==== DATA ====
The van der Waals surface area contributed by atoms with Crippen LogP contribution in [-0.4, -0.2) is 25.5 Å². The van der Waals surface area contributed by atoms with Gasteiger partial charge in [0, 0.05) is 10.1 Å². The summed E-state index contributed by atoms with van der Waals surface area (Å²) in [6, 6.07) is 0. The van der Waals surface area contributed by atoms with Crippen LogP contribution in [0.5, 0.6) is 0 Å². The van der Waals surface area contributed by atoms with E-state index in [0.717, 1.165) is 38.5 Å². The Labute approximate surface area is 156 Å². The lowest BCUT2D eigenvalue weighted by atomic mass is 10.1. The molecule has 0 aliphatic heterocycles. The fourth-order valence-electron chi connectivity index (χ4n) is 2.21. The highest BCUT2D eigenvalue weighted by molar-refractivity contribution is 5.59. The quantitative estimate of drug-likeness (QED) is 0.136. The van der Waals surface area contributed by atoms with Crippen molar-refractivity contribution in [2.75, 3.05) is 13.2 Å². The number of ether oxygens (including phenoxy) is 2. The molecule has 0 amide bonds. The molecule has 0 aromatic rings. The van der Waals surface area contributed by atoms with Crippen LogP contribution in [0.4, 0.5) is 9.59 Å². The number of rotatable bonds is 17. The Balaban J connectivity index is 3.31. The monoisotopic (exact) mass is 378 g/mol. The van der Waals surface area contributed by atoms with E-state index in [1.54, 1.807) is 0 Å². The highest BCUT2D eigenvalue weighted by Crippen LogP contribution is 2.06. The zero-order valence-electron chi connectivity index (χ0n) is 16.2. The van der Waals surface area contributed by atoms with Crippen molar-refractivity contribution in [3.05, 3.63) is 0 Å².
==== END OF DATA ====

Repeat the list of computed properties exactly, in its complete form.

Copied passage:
The van der Waals surface area contributed by atoms with Crippen LogP contribution in [-0.4, -0.2) is 25.5 Å². The van der Waals surface area contributed by atoms with Gasteiger partial charge in [0, 0.05) is 10.1 Å². The summed E-state index contributed by atoms with van der Waals surface area (Å²) in [6, 6.07) is 0. The van der Waals surface area contributed by atoms with Crippen LogP contribution in [0.5, 0.6) is 0 Å². The van der Waals surface area contributed by atoms with E-state index in [0.717, 1.165) is 38.5 Å². The Labute approximate surface area is 156 Å². The lowest BCUT2D eigenvalue weighted by atomic mass is 10.1. The molecule has 0 aliphatic heterocycles. The fourth-order valence-electron chi connectivity index (χ4n) is 2.21. The highest BCUT2D eigenvalue weighted by molar-refractivity contribution is 5.59. The quantitative estimate of drug-likeness (QED) is 0.136. The van der Waals surface area contributed by atoms with Crippen molar-refractivity contribution in [2.75, 3.05) is 13.2 Å². The number of ether oxygens (including phenoxy) is 2. The molecule has 0 amide bonds. The molecule has 0 aromatic rings. The van der Waals surface area contributed by atoms with Crippen LogP contribution in [0.4, 0.5) is 9.59 Å². The number of rotatable bonds is 17. The Balaban J connectivity index is 3.31. The monoisotopic (exact) mass is 378 g/mol. The van der Waals surface area contributed by atoms with E-state index in [1.54, 1.807) is 0 Å². The highest BCUT2D eigenvalue weighted by Crippen LogP contribution is 2.06. The zero-order valence-electron chi connectivity index (χ0n) is 16.2. The van der Waals surface area contributed by atoms with Crippen molar-refractivity contribution in [3.05, 3.63) is 0 Å².